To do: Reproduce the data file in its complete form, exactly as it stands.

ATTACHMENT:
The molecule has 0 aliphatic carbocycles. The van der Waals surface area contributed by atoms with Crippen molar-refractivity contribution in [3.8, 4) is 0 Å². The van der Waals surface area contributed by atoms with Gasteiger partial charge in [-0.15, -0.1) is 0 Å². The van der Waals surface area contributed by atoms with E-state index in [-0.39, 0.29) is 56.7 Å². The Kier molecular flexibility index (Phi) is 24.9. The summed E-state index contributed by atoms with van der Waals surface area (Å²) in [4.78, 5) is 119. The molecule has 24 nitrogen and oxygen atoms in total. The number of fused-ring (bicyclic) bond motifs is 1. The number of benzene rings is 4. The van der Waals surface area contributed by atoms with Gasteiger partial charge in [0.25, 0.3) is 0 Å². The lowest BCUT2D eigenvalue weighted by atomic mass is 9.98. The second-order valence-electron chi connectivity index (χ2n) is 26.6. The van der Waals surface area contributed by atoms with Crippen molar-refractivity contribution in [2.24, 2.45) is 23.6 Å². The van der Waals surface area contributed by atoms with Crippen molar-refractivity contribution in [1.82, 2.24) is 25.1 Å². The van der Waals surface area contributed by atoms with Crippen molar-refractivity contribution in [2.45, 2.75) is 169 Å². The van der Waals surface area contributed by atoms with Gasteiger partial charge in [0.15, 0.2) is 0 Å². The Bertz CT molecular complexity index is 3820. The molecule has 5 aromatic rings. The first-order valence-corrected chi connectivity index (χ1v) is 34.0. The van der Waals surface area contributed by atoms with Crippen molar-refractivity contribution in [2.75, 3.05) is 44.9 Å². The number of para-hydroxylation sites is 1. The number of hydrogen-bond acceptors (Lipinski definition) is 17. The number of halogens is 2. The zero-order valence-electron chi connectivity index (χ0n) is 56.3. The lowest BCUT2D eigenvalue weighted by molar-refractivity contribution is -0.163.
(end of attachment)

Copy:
The molecule has 0 aliphatic carbocycles. The van der Waals surface area contributed by atoms with Crippen molar-refractivity contribution in [3.8, 4) is 0 Å². The van der Waals surface area contributed by atoms with Gasteiger partial charge in [-0.15, -0.1) is 0 Å². The van der Waals surface area contributed by atoms with E-state index in [-0.39, 0.29) is 56.7 Å². The Kier molecular flexibility index (Phi) is 24.9. The summed E-state index contributed by atoms with van der Waals surface area (Å²) in [4.78, 5) is 119. The molecule has 24 nitrogen and oxygen atoms in total. The number of fused-ring (bicyclic) bond motifs is 1. The number of benzene rings is 4. The van der Waals surface area contributed by atoms with Gasteiger partial charge in [0.25, 0.3) is 0 Å². The lowest BCUT2D eigenvalue weighted by atomic mass is 9.98. The second-order valence-electron chi connectivity index (χ2n) is 26.6. The van der Waals surface area contributed by atoms with Crippen molar-refractivity contribution in [2.24, 2.45) is 23.6 Å². The van der Waals surface area contributed by atoms with Crippen molar-refractivity contribution in [1.82, 2.24) is 25.1 Å². The van der Waals surface area contributed by atoms with Crippen molar-refractivity contribution in [2.45, 2.75) is 169 Å². The van der Waals surface area contributed by atoms with Gasteiger partial charge in [0.15, 0.2) is 0 Å². The Bertz CT molecular complexity index is 3820. The molecule has 5 aromatic rings. The first-order valence-corrected chi connectivity index (χ1v) is 34.0. The van der Waals surface area contributed by atoms with Crippen molar-refractivity contribution in [2.75, 3.05) is 44.9 Å². The number of para-hydroxylation sites is 1. The number of hydrogen-bond acceptors (Lipinski definition) is 17. The number of halogens is 2. The zero-order valence-electron chi connectivity index (χ0n) is 56.3. The lowest BCUT2D eigenvalue weighted by molar-refractivity contribution is -0.163.